Venue: North Field, Jericho Lane (Wednesday 8th April 2015, 6.30pm)
I only saw that this game was being played on the previous evening, as I alluded to in the AFC Monton blog. As such, I though there was unlikely to be a better time to get in the visit to the famed South Liverpool, mostly because I knew that they issue a programme, one of the rare things to be seen within the amateur ranks. So, after looking at the train times and seeing it was relatively simple, off to Jericho Lane I was.
Boarding at just before 5pm on Wednesday evening, I was soon rattling on towards Liverpool &, more specifically, Hunts Cross station. So, after passing through Warrington, Widnes amongst others I soon arrived at the yellow-clad Merseyrail station at Hunts Cross. Here, I had a short wait for my connecting train onwards to Aigburth station, which was under 10 minutes away, and I arrived here at just before six o’clock and with 15 minutes until kick-off and a 25 minute walk (so Google told me). In fact, it would turn out to be nearer 15 as I chose to jog to get there, making it just in time for the supposed scheduled start. But, as I arrived and read the match poster on the car park gate, the time read 6.30pm. In addition, the match referee was yet to arrive, so my sweaty arrival was not required. Not happy.
As it was, I picked up my programme for £1 along with the sentiments of “Enjoy the game!” and took a seat on the only benh in existence, just in front of the refreshment/dressing room area. With five minutes to go to kick-off, the ref finally rocked up, rock-and-roll style and we could get underway. But, not before a description of the ground. Well, there’s a barred-off pitch, dugouts on opposite sides, the changing rooms and not very much else. The only part of hard standing is a slim line of paving down the side to the right of the pitch. Even then, it only extends to half way, from the dressing room building at the far end. So, very basic. However, South Liverpool’s ground wasn’t always this small. Here is the history of that and more on the club’s past…..
The accepted beginnings of South Liverpool FC start in the late 1890’s when a side called Africa Royal relocated to Dingle south of the city and changed its name, before re-locating again in 1921 to become New Brighton AFC. As such, a new side was created, in 1935, and this is the current club. This South Liverpool originally played in Holly Park, Garston and joined the Lancashire Combination, immediately winning it three years on the trot, from 1937 to 1939. The “two” South Liverpool’s competed against each other on occasion, until 1983 when New Brighton folded.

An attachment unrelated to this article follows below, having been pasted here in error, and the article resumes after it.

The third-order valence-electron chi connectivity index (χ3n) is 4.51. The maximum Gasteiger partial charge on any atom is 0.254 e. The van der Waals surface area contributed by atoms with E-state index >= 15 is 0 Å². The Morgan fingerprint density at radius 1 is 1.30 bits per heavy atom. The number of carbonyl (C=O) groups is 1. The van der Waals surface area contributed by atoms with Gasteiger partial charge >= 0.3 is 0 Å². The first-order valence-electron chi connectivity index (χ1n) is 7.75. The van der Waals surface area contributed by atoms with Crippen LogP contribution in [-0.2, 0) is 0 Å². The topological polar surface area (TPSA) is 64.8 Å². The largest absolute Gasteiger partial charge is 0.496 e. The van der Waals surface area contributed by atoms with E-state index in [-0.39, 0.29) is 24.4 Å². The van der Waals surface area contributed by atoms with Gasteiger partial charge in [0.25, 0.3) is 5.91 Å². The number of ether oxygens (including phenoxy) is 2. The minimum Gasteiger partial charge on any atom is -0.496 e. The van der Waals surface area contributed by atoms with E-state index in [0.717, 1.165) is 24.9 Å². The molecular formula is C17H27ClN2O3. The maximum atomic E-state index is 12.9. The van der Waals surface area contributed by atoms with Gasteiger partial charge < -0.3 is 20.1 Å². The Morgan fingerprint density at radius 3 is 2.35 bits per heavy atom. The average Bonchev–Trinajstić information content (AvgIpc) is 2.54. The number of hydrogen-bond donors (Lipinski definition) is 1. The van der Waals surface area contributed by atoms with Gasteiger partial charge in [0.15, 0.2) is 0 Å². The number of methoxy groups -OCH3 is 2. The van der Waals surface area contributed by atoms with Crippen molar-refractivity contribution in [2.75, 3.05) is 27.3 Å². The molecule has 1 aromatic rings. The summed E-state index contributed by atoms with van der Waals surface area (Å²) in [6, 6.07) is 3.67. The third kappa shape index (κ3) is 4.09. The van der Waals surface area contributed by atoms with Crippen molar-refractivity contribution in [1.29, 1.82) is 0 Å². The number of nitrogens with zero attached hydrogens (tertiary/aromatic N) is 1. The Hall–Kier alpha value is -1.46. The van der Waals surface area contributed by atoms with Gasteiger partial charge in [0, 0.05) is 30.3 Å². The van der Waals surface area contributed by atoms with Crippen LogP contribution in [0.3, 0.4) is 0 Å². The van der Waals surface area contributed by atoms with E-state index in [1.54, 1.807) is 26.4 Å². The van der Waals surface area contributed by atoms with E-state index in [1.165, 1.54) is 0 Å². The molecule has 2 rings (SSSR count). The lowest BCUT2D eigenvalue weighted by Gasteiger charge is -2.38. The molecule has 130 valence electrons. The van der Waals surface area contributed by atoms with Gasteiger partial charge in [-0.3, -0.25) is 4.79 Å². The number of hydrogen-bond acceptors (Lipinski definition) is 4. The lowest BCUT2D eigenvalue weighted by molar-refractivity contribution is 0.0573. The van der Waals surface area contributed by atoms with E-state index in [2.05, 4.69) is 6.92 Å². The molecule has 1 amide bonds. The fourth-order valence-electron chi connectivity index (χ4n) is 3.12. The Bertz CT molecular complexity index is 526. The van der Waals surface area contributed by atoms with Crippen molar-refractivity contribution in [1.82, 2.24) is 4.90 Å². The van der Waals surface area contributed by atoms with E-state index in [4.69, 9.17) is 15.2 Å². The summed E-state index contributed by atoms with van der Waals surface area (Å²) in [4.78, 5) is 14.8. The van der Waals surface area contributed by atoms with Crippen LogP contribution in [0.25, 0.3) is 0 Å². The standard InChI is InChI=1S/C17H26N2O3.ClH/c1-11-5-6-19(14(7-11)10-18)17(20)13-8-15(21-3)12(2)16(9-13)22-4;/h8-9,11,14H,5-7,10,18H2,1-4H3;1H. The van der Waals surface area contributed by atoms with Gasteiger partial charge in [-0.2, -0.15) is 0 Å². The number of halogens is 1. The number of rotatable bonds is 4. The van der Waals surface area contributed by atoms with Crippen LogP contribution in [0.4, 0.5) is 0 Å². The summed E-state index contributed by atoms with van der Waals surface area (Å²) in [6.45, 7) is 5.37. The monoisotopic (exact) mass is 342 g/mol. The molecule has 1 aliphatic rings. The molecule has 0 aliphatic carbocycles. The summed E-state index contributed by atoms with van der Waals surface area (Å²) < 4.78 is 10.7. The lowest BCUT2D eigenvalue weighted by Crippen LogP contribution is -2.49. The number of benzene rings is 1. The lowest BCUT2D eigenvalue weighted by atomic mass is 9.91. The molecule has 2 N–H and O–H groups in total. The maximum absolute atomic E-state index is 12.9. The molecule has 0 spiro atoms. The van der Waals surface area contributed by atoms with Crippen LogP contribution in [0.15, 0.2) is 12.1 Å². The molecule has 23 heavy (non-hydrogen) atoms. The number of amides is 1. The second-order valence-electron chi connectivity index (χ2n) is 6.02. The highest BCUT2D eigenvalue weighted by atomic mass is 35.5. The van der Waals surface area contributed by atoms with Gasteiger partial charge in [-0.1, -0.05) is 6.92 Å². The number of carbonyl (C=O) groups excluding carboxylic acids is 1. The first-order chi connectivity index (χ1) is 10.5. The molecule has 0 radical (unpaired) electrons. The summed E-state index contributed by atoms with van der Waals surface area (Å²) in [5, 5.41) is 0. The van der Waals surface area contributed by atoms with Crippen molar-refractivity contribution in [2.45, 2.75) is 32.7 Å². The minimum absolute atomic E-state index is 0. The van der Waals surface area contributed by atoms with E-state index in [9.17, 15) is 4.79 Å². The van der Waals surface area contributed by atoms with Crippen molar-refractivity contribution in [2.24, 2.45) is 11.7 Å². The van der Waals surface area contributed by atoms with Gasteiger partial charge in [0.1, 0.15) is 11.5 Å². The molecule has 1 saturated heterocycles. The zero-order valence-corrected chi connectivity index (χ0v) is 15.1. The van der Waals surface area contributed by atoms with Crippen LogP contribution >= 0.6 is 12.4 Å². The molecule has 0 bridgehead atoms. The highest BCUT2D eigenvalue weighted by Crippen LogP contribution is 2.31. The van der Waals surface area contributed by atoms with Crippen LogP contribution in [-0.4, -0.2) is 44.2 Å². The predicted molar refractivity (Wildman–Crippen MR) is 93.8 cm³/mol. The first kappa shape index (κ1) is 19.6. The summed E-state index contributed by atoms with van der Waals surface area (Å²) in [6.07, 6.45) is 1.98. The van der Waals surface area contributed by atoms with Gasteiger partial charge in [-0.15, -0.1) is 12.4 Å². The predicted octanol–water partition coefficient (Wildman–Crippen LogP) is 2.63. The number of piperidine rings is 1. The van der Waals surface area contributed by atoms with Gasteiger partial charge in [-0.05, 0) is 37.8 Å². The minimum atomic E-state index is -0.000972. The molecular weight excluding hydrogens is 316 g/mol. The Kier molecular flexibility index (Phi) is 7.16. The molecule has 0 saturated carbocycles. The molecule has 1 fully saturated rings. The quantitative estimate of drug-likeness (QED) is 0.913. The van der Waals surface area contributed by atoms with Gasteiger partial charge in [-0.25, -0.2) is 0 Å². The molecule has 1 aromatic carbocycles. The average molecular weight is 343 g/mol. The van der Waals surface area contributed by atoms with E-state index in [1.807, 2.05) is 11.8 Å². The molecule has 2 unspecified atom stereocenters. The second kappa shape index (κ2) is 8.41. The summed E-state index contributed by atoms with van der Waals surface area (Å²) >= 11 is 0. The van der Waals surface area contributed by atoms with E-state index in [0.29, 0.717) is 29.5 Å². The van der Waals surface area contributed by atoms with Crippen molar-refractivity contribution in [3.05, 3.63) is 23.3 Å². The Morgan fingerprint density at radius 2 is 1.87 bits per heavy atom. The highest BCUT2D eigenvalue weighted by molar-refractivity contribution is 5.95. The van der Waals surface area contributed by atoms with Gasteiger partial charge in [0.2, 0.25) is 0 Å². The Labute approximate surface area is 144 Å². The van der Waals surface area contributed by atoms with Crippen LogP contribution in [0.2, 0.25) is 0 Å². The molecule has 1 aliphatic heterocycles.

The idea in the 1930’s was for South Liverpool to join the Football League, applying on no less than 10 occasions. However, despite winning four honours in 1939 including the Welsh Cup over Cardiff City, the club only attracted five votes (in comparison to Hartlepool’s 38 & Accrington’s 28). They never were elected. Apparently, thousands welcomed the side back from their Welsh Cup victory at 2am! After WWII began, the club joined the Western Section of the Cheshire County League and one season was played before the cessation of football.
After the war, the club remained in the league until 1951 when they re-joined the Lancashire Combination in the Second Division. In September 1949, the club competed in the first match in the UK to be played under permanent floodlights. They entertained a Nigerian X1 and was commentated on by Ken “they think it’s all over” Wolstenholme. The attendance 13,007 for a 2-2 draw.
The 1951 season ended in promotion to the Division 1 but dropped back to Division 2 in 1960. Two years later, they were back in the top flight, winning the title in 1966. During the 1960’s, the club were relatively successful in the FA Cup, reaching the First Round on no less than eight occasions and the second round once, where they lost out to Brighton & HA in a replay. In 1967, the 40-year-old legendary Hungarian Ferenc Puskas competed at Holly Park in a fundraising match. In 1968, South were invited to join the new Northern Premier League, where they utilised players such as Jimmy Case and John Aldridge who went on to have good careers at Liverpool. Here, they won two honours, the 1984 NPL Challenge Cup and 1988 President’s Cup.